IBM purchase predictive analytics software provider SPSS

Updated: July 29, 2009


IBM opens the coffers and drops $1.2b on SPSS, the maker of predictive analytics software.

But what is predictive analytics and how do firms use it?
 

Quotes the Financial Times:

The technology, which analyses past patterns of behaviour to try to forecast future trends, is used in things such as online marketing campaigns, where prices and other factors can be adjusted in real time to improve effectiveness.

So data obtained from internal systems (ERP, CRM, etc.) or third party systems (magazine registrations, online trade publications, etc.) can be entered into mathematical models which optimize ways of obtaining new clients, retaining old clients, cross-selling products, optimize collections or detect fraudulent activity.

inputs:
purchases made, services requests, inquiries, etc.
position, company size, industry, location, position, etc.

outputs:
suggestions on who, how, when and with what to contact potential buyers

A common form is utilized by banks to determine the credit worthiness of loan applicants, or determine their "credit score". In the same way, firms can determine which prospects will be good candidates for a marketing campaign by analyzing their demographic information, transaction history, and prior interactions with the firm.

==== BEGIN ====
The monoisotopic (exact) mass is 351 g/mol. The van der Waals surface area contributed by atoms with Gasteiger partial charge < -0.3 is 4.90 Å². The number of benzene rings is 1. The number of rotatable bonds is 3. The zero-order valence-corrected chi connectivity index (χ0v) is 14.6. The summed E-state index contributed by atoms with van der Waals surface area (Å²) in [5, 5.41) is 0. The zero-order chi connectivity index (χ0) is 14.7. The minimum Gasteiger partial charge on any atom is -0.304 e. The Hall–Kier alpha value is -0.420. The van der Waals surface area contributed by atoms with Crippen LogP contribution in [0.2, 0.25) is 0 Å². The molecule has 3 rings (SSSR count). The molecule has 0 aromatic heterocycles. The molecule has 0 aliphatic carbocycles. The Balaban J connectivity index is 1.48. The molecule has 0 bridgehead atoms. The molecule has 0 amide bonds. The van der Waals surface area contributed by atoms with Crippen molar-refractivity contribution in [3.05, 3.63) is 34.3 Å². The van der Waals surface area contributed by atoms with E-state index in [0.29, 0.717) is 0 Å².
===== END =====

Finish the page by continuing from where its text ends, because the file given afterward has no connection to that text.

As for IBM's press release:


The acquisition of SPSS will add a wide array of advanced analytic capabilities to IBM's IOD software portfolio enabling many new industry-focused solutions including: customer acquisition and retention for financial services, patient care improvement for the healthcare industry, crime prevention for public sector and ideal store location for retailers and manufacturers. In addition, software capabilities that address all industries will include demand forecasting, employee hiring and retention, customer profitability, credit scoring and fraud detection. All of these new offerings will help clients drive better business outcomes within their specific industries.

IBM is displaying a shift to smarter technology, as recessionary pressure is to force firms to cut back on technology expenses, and optimize business practices.

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